What Are the Ways on How to Adjust Handlebar Height?

What are The Ways on How to Adjust Handlebar Height?


What are the ways how to adjust handlebar height? The handlebar is a very important part of your bike. Before they were invented, bikes would have a three-bar setup with hand brakes and a gear shift lever. Handlebars come in many shapes and sizes, so there is no right answer to the correct handlebar height. However, the best way to adjust handlebars is by using the bike's built-in adjustment feature which can either be located on the side of the bar or near the saddle clamp in front of your seat post.

Ways how to adjust the handlebar height
1, Loosen the pinch bolt or clamp using your fingers

Using your fingers, the first way how to adjust handlebar height is by loosening the pinch bolt or clamp. Once you have loosened the bolt, slide the handlebar in or out based on your preference. Make sure you slide the handlebar to a comfortable position; if not, you will find it very hard to ride.

2, Use an Allen wrench

The second way to adjust handlebar height is by using an Allen wrench beside your handlebars, which allows for manual height adjustment. 

3, Use a screwdriver or hex wrench

The third way to adjust handlebar height is achieved by using a screwdriver or hex wrench, a feature most bike brands offer as an optional feature that can be purchased while purchasing your bike. For this option to be used, one must first open the clamp and screwdriver and find the metal strip on which the handlebar can be screwed in or out. To do so, turn it clockwise until it comes into contact with a metal strip. Once you have found this place, use your knuckle to turn it outwards as far as possible to reach the point where you can adjust your handlebar height.

4, Use other types of adjustable items

The fourth way to adjust handlebar height is achieved by using other types of adjustable items that can be bought at your local bike shop to accommodate the height of your handlebars. However, most bike shops will first give you a small plastic shim which you should place between the frame and the clamp for it to be secured and stable. If not, there may be no space for your handlebars to slide into when it is finally adjusted.

5, Attach handlebars to your seat.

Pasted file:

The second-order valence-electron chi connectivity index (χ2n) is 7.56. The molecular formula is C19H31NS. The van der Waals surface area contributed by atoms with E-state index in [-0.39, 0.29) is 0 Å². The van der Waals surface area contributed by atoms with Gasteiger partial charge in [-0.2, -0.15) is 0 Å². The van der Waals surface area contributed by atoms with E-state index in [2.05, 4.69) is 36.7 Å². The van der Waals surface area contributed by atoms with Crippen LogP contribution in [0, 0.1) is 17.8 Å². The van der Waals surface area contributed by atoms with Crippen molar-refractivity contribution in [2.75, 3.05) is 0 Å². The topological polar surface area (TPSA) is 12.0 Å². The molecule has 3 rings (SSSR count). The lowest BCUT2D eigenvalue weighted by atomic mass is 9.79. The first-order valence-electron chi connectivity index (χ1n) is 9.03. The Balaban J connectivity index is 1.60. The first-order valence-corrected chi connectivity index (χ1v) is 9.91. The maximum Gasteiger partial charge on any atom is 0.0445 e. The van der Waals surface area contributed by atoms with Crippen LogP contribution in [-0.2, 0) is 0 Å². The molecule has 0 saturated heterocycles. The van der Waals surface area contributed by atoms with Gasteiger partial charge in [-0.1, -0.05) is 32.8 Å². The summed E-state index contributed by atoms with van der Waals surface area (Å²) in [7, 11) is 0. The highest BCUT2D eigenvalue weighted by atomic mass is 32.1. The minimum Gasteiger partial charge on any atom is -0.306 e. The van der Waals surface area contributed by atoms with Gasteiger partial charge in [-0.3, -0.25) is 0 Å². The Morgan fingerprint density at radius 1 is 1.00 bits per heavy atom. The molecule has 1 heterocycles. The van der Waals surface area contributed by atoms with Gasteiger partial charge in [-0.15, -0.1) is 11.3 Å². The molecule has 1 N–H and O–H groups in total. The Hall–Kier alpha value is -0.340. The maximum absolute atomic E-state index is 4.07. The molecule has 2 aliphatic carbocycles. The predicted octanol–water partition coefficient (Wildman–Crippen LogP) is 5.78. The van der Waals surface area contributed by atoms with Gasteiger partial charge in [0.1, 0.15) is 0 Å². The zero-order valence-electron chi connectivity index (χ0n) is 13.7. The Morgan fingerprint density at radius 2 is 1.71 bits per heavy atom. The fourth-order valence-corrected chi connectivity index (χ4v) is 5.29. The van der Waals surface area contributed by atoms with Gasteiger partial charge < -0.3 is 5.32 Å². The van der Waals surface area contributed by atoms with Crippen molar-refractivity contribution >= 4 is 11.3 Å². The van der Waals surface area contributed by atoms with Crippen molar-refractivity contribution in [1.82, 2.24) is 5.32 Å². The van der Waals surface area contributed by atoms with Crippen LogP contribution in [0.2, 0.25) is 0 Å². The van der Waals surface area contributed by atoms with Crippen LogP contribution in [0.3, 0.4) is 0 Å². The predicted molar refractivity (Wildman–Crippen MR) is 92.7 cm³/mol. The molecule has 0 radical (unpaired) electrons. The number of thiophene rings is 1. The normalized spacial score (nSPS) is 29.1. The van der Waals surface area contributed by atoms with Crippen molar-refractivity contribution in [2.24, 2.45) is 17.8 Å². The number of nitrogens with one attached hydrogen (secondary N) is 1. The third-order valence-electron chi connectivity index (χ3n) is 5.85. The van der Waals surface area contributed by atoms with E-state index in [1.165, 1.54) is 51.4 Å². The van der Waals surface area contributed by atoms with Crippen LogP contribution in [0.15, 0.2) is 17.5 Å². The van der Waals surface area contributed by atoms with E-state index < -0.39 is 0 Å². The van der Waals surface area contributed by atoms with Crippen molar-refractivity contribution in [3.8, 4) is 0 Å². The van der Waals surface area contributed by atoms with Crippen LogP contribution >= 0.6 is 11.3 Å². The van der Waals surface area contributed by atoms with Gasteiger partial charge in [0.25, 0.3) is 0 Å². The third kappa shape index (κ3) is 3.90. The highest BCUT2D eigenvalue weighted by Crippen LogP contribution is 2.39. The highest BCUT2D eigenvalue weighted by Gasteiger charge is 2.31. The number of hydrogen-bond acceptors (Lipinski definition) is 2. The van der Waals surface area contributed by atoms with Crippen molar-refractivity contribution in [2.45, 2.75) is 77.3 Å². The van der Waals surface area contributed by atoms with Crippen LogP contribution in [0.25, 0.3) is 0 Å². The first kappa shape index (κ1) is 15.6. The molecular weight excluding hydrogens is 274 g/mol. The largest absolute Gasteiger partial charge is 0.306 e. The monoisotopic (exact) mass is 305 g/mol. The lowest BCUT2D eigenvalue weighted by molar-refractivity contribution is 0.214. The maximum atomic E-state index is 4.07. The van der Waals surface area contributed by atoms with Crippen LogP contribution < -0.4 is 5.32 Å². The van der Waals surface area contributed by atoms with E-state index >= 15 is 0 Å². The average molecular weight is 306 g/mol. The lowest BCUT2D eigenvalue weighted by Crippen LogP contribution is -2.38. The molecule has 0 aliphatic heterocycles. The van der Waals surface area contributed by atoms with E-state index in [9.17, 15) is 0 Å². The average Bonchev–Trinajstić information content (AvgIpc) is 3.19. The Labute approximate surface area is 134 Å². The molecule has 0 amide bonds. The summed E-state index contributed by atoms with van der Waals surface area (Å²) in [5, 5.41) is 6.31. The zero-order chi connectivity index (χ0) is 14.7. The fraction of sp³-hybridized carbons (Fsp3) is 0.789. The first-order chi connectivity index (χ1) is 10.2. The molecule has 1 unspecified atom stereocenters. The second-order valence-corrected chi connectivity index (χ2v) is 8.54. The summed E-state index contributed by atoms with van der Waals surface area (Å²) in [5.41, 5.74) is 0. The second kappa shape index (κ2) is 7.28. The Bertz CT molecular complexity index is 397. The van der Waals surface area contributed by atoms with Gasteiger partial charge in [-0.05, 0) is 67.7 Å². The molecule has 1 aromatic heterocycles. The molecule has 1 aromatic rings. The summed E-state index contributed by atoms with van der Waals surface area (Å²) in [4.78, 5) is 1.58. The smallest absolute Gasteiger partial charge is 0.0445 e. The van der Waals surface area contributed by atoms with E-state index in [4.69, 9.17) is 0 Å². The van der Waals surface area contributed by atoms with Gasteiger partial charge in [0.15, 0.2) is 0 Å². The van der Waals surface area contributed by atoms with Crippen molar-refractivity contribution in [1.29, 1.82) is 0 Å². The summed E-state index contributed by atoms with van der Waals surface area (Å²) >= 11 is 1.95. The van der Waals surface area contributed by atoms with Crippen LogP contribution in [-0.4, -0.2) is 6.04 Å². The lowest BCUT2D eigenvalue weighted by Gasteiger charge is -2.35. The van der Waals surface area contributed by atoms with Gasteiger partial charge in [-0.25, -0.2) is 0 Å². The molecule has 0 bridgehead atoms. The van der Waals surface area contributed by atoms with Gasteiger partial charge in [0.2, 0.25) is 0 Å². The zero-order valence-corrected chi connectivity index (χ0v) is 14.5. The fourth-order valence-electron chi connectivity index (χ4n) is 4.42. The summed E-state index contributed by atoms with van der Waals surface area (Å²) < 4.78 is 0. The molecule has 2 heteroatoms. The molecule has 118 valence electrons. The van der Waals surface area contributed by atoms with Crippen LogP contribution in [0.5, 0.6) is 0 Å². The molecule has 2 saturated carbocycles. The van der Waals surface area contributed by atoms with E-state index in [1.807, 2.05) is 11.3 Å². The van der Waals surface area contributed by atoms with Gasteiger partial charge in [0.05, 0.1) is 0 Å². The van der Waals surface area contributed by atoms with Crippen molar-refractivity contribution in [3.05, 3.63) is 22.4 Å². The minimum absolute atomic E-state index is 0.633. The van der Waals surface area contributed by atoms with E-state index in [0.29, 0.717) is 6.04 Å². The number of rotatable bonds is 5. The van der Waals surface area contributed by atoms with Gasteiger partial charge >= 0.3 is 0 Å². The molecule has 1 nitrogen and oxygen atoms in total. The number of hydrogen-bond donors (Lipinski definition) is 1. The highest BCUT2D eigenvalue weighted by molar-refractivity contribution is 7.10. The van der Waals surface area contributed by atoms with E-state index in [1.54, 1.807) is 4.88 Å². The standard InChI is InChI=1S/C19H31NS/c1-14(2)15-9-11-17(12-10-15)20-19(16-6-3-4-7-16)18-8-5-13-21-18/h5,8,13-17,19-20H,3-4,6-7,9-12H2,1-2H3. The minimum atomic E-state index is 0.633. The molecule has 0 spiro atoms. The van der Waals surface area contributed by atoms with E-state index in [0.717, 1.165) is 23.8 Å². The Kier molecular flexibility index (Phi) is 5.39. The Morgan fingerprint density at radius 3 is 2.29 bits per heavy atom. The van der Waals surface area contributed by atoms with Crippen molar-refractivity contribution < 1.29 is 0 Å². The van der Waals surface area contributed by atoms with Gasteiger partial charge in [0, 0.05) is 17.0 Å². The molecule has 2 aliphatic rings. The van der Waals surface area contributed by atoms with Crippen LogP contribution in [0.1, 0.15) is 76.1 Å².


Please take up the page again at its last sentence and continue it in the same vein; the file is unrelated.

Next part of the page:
The fifth way to adjust handlebar height is by attaching handlebars to your saddle. This works especially well for bikes with a higher seat post because this option allows the saddle to move forward from its original location. However, this can be easily done by purchasing a shim or the plastic cap mentioned above. Once you have done so, slide the saddle backward and attach it to your seat post with a screwdriver or hex wrench and remove any wire that may be in between the handlebars and your grip on the bars.

6, Buy a bike with adjustable handlebars

The sixth way to adjust handlebar height is by buying a bike with adjustable handlebars. However, this can only be done by purchasing a more expensive bike as this feature is not normally seen on bikes at lower prices.

7, Make adjustments at the handlebar stem

The seventh way to adjust handlebar height is achieved by making adjustments at the handlebar stem. However, this is only possible if you can move the front wheel and seat backward or forward to raise or lower your bike's center of gravity by shifting it on its suspension. This also takes some time to do and ensure you align your wheels because if not there will be a different level of pressure which will affect how your ride feels.


Handlebars are an important part of your bike; adjusting the bar's height allows for a more comfortable ride every time. With all the different ways how to adjust handlebar height you can choose, there is no single wrong way to do so. Some minor adjustments may require careful attention because you may find yourself bumping your bars when riding which could hurt you. Once adjusted, balance your bike's center of gravity by swinging it back and forth until it is in a spot where you are comfortable with it.

1 comment

  • Gerald A Smith

    Fortunately, I have the Velowave adjustable “handle riser” for the Ranger. Works out great!

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